The Transformation of Poland's Economic System: 1985-1995

Article excerpt

I. INTRODUCTION

The relationship between politics and economics can be observed from the moment these components of human activities came into being. At this moment, the relationship is particularly clear. Increased possibilities for movement and impersonal contacts due to developments in transportation and telecommunications have meant that distances measured in miles have lost their meaning in interpersonal relations. When such changes take place, their influence on the political and economic situation elsewhere can be noticed sooner, sometimes more quickly than one can be prepared for.

In 1989, a series of political changes took place in Poland causing political and economic consequences which can also be noticed in other countries of that part of Europe. Laws of social and economic development are categories with an objective character, and are therefore independent of human will or consciousness. The system which was introduced in Poland in the 1940s constituted an attempt to link together the political monopoly of the communist party apparatus with the institutions of a socialist economy. For a while, the illusion existed that this attempt might be possible; yet the world's technological progress exposed the impossibility of economic and social development based on an extensive exploitation of natural resources. The creation in Poland of the first noncommunist government in Central and Eastern Europe forged the conditions for the construction of a new economic order: a market economy based on private property. For countries freed from the hegemony of communism, this market economy made it necessary to:

* create needed market institutions;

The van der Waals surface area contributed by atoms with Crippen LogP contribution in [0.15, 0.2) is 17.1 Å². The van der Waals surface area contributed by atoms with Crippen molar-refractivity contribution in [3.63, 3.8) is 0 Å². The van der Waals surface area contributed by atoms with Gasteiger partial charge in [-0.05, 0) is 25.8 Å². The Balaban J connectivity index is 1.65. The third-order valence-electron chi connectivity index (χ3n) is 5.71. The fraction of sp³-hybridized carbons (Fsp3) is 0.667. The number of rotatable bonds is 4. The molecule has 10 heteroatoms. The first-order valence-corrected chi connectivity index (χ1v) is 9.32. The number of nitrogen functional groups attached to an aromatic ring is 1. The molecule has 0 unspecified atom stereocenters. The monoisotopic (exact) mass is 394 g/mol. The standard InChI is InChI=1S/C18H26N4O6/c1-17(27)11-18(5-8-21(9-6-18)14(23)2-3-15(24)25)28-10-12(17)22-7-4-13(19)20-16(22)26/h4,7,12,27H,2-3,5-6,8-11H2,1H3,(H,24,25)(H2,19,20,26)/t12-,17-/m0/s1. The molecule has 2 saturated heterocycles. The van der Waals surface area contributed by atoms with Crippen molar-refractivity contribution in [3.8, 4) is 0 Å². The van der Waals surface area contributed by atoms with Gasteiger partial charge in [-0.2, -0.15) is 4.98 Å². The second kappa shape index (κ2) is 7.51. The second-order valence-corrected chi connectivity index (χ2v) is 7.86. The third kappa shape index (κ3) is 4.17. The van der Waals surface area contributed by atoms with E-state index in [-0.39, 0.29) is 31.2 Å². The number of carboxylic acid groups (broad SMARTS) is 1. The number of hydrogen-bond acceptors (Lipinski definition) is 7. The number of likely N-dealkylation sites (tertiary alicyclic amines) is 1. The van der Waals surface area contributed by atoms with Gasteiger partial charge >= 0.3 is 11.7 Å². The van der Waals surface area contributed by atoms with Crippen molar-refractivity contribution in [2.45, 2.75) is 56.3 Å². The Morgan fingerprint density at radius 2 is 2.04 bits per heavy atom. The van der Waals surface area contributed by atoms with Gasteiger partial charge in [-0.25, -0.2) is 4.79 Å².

* ensure the effective execution of the rule of law, which is particularly important in a market economy, and even more important in times of chaos and instability which accompany systemic changes;

* privatize the state sector with the goal to reduce the role of the ineffective owner, the state, and to reduce the possibility of disposing of resources via political decisions (i.e. through budget and budget-related funds) in favor of the advantages of economic decisions via the market's

intervention.1

One must stress that the introduction of the new order to an economy which had been deformed for decades and at a time of exploding technological achievements in countries with developed market economies, is a slow process that evolves according to its own unpredictable dynamic. An additional, and crucial, obstacle is the lack of any examples or points of reference for the decisions that are made. Contemporary civilization does not know of any examples of a successful transition from a market economy (as in 1918-1939 interwar Poland) to a socialist economy, followed by the return to a market economy which is now burdened by the deformed relations of ownership of capital such as real estate, financial means, legal rules. In such a difficult situation, Poland successfully launched an economic reform program in 1989 which, even in the stringent opinion of international financial institutions (International Monetary Fund and World Bank), did not depart in a radical fashion from the economic standards of developed capitalism. New solutions, above all, were related to:

* instituting stabilization mechanisms by establishing a restrictive monetary policy and reducing state subsidies both for manufacturers and consumers. The reduction in subsidies for consumers was less severe and consideration was given to the burdens inherited from the socialist economy, not only economic but also social deformations (the deformation of the individual's conviction that he or she has a decisive influence on his or her fate, professional career and place in the social hierarchy);

* freeing up national bulk and retail prices (totaling about 85 to 90 percent of goods);

* yielding control over national and international trade;

* establishing a steady exchange rate, first in relation to the U. …